April 16, 2024
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Listen Carefully: Communicating With Your Doctor

The impetus for writing this article was a series of conversations I had recently with clients, patients and friends concerning their feeling of disempowerment regarding their own healthcare.

The relationship between patient and physician usually begins at the moment of birth. The first person most of us meet when we enter the world is someone who attended medical school and earned the right to use the title of doctor before his or her last name. This first introduction is usually one that is accompanied by blood, crying and joy; in this sense it often serves as a prelude to the doctor-patient relationship for years to come.

From 1969-1976, a medical TV show about an incredibly kind, compassionate and knowledgeable doctor aired weekly on ABC. The name of the show was “Marcus Welby, M.D.” The writers created a respected and beloved character, and for the next few decades, people would compare their own physician to Dr. Welby. When those my age and older were growing up, it was not uncommon to hear people state about their doctor, “He was no Dr. Welby” or, less frequently, “He was a regular Dr. Welby.” Only a fictitious character could actually be Dr. Welby, but he became the ideal, representing what all patients wanted from their own doctors.

Medicine has changed quite a bit since Dr. Welby was on television. For example, in the 1960s, it was not uncommon for physicians to make house calls. Today, only about 1% of all physician visits are provided in the home. Moreover, in the last 10 to 20 years, many privately owned physician offices have been purchased either by large medical groups or by hospitals, and many physicians no longer have autonomy over their own practices. As a consumer of healthcare, you may have noticed a difference in terms of your access to your doctor due to this change.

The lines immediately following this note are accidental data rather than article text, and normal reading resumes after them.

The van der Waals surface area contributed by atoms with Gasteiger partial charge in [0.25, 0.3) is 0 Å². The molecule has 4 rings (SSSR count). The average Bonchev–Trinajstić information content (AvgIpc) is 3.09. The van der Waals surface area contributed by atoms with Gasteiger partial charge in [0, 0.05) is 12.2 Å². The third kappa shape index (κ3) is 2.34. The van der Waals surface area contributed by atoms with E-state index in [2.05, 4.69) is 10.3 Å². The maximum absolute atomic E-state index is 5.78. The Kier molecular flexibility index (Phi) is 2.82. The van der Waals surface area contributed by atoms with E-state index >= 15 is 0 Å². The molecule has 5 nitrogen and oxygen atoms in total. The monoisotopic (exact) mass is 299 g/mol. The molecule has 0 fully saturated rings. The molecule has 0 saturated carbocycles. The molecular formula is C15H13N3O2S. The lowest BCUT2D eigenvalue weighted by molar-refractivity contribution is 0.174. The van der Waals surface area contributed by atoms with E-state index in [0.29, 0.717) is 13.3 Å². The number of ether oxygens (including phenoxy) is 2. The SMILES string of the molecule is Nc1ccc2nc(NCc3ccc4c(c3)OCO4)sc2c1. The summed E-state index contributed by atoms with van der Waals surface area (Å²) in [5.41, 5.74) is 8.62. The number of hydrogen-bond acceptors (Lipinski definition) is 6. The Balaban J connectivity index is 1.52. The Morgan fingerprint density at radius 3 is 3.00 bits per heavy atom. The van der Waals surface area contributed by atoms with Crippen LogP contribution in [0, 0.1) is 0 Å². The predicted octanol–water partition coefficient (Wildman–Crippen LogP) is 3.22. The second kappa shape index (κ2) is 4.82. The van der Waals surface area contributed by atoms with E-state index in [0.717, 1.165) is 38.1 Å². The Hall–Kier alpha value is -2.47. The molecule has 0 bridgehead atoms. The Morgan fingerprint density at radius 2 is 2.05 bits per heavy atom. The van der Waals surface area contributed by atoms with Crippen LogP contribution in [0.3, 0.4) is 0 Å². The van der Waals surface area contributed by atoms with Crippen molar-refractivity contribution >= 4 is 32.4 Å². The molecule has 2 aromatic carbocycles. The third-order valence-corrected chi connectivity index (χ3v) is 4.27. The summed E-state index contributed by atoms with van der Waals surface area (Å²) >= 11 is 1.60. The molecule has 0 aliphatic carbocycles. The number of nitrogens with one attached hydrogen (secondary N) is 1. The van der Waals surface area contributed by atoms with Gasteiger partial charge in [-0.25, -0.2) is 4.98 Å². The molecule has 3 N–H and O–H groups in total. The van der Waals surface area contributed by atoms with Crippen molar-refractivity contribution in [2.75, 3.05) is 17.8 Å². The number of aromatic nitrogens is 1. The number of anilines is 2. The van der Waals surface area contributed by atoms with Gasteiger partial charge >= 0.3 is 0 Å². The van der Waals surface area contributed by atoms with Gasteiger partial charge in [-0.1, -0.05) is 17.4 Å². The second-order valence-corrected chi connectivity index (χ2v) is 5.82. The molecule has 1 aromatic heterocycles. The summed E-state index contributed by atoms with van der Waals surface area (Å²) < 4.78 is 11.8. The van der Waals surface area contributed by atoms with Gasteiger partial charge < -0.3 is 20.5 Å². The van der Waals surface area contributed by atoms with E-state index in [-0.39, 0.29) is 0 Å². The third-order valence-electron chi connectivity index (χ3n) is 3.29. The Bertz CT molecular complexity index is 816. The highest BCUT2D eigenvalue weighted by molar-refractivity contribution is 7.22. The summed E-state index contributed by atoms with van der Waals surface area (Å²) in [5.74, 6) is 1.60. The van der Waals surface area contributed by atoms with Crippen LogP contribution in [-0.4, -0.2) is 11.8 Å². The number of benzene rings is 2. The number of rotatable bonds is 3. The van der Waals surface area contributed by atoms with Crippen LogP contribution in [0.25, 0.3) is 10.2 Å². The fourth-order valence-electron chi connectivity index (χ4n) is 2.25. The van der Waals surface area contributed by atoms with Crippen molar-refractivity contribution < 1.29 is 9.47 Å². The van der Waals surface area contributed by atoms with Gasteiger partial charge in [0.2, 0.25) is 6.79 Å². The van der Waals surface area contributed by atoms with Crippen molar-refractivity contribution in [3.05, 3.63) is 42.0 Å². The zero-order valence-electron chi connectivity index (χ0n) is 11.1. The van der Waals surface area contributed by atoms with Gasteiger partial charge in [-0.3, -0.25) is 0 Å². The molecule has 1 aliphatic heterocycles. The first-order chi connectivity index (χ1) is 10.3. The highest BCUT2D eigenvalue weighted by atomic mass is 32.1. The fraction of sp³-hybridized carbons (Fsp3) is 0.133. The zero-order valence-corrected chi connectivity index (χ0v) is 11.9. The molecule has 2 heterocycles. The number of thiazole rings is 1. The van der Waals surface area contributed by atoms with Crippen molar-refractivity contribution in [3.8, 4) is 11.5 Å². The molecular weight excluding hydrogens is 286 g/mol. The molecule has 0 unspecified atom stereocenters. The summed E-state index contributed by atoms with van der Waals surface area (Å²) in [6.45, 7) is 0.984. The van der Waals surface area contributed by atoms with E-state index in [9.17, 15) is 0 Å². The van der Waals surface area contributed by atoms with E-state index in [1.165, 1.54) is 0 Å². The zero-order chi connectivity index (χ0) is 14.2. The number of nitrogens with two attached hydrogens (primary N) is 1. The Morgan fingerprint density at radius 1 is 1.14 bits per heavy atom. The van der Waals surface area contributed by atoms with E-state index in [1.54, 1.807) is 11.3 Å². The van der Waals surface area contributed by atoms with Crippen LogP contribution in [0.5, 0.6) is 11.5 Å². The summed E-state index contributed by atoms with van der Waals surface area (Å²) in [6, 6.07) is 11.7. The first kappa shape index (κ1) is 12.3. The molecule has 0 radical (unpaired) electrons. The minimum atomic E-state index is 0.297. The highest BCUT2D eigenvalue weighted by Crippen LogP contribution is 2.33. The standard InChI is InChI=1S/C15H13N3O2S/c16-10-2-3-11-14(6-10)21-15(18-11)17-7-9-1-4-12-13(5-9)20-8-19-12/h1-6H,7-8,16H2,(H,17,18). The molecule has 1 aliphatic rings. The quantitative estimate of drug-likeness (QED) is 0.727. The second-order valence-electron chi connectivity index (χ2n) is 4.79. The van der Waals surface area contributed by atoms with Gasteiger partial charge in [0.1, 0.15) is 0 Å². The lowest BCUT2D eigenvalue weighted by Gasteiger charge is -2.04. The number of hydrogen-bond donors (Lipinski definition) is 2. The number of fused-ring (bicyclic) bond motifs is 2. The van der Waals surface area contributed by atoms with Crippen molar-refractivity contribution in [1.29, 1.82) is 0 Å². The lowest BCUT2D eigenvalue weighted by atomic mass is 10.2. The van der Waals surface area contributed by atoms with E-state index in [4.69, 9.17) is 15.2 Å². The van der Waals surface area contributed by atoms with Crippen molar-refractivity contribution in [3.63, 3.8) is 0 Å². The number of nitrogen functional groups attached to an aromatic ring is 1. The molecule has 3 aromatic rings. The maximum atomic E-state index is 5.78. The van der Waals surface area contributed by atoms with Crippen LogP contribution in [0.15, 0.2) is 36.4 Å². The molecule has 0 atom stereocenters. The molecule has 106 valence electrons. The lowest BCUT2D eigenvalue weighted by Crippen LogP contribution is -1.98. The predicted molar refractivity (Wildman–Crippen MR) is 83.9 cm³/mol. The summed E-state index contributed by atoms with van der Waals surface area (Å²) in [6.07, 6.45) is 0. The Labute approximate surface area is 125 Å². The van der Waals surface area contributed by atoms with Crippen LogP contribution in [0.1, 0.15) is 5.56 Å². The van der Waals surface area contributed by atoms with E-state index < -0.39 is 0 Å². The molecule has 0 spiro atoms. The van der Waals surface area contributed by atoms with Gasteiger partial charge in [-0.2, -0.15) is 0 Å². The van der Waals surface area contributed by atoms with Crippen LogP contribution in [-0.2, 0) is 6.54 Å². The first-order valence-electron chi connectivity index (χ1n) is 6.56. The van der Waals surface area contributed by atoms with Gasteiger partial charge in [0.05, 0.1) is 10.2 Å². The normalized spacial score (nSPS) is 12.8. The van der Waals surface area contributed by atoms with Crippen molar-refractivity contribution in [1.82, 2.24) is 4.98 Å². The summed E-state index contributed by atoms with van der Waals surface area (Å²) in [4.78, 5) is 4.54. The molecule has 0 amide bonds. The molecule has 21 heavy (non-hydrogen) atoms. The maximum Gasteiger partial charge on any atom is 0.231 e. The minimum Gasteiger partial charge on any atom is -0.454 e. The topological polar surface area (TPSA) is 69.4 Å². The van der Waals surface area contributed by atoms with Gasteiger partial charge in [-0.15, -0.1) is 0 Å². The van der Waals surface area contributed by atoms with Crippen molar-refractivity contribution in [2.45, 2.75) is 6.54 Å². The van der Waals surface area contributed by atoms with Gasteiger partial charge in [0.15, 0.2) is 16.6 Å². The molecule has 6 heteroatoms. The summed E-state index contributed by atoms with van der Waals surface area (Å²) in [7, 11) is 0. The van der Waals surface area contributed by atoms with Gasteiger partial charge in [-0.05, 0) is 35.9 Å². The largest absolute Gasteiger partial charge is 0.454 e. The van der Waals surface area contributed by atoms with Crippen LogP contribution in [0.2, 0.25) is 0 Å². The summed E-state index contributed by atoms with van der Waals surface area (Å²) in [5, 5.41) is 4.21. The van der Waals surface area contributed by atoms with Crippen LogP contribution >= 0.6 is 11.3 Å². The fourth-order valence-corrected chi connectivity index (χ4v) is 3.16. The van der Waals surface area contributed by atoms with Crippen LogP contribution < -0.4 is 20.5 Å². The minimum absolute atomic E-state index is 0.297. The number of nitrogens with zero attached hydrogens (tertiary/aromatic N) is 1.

With the increase in medical knowledge and significant improvements in specific treatments, the need for specialists has increased and the average person will now therefore first see a primary care physician (PCP); this doctor should ideally act as the “quarterback” for the patient’s general care and coordinate the need for additional care from a specialist when required. It is not uncommon today for a person over the age of 60 to have a PCP and any combination of the following: a cardiologist, an orthopedist, a dermatologist, a rheumatologist, an endocrinologist, a gastroenterologist, an ophthalmologist, a urologist and, for a female, a gynecologist, in addition to a radiologist for routine screenings. If one has a history of headaches, neuropathy, neuro-pain or a stroke, a neurologist is added to the list; if one has a cancer diagnosis, an oncologist is seen as well.

The point is that depending on your health, or that of a loved one whose care you are overseeing at any age and for any medical situation, you can spend a lot of time seeing doctors. It is thus of great importance that you know how to speak to your doctor so that he or she understands you and will provide you with the care that you need.